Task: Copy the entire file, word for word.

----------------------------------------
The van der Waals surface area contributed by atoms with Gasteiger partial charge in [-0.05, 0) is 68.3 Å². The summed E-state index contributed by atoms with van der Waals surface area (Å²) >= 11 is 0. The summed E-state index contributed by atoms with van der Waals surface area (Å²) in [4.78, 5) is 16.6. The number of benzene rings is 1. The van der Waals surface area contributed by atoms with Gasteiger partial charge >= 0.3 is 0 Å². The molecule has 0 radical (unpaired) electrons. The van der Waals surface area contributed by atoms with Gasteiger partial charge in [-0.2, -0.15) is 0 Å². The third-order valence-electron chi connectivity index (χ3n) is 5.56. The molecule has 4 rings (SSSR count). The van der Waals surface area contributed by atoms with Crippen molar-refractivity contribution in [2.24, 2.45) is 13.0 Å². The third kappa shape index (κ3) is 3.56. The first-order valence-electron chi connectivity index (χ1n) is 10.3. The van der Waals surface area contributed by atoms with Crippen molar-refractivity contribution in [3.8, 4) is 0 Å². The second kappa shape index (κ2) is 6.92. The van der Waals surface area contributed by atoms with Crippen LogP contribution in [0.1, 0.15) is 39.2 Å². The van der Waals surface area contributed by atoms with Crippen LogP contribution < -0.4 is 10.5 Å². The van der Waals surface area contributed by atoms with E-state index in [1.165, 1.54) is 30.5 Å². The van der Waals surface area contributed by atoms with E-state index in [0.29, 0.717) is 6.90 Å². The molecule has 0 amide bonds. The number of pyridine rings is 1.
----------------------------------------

The van der Waals surface area contributed by atoms with Gasteiger partial charge in [-0.05, 0) is 68.3 Å². The summed E-state index contributed by atoms with van der Waals surface area (Å²) >= 11 is 0. The summed E-state index contributed by atoms with van der Waals surface area (Å²) in [4.78, 5) is 16.6. The number of benzene rings is 1. The van der Waals surface area contributed by atoms with Gasteiger partial charge >= 0.3 is 0 Å². The molecule has 0 radical (unpaired) electrons. The van der Waals surface area contributed by atoms with Gasteiger partial charge in [-0.2, -0.15) is 0 Å². The third-order valence-electron chi connectivity index (χ3n) is 5.56. The molecule has 4 rings (SSSR count). The van der Waals surface area contributed by atoms with Crippen molar-refractivity contribution in [2.24, 2.45) is 13.0 Å². The third kappa shape index (κ3) is 3.56. The first-order valence-electron chi connectivity index (χ1n) is 10.3. The van der Waals surface area contributed by atoms with Crippen molar-refractivity contribution in [3.8, 4) is 0 Å². The second kappa shape index (κ2) is 6.92. The van der Waals surface area contributed by atoms with Crippen LogP contribution in [0.1, 0.15) is 39.2 Å². The van der Waals surface area contributed by atoms with Crippen LogP contribution < -0.4 is 10.5 Å². The van der Waals surface area contributed by atoms with E-state index in [1.165, 1.54) is 30.5 Å². The van der Waals surface area contributed by atoms with E-state index in [0.29, 0.717) is 6.90 Å². The molecule has 0 amide bonds. The number of pyridine rings is 1.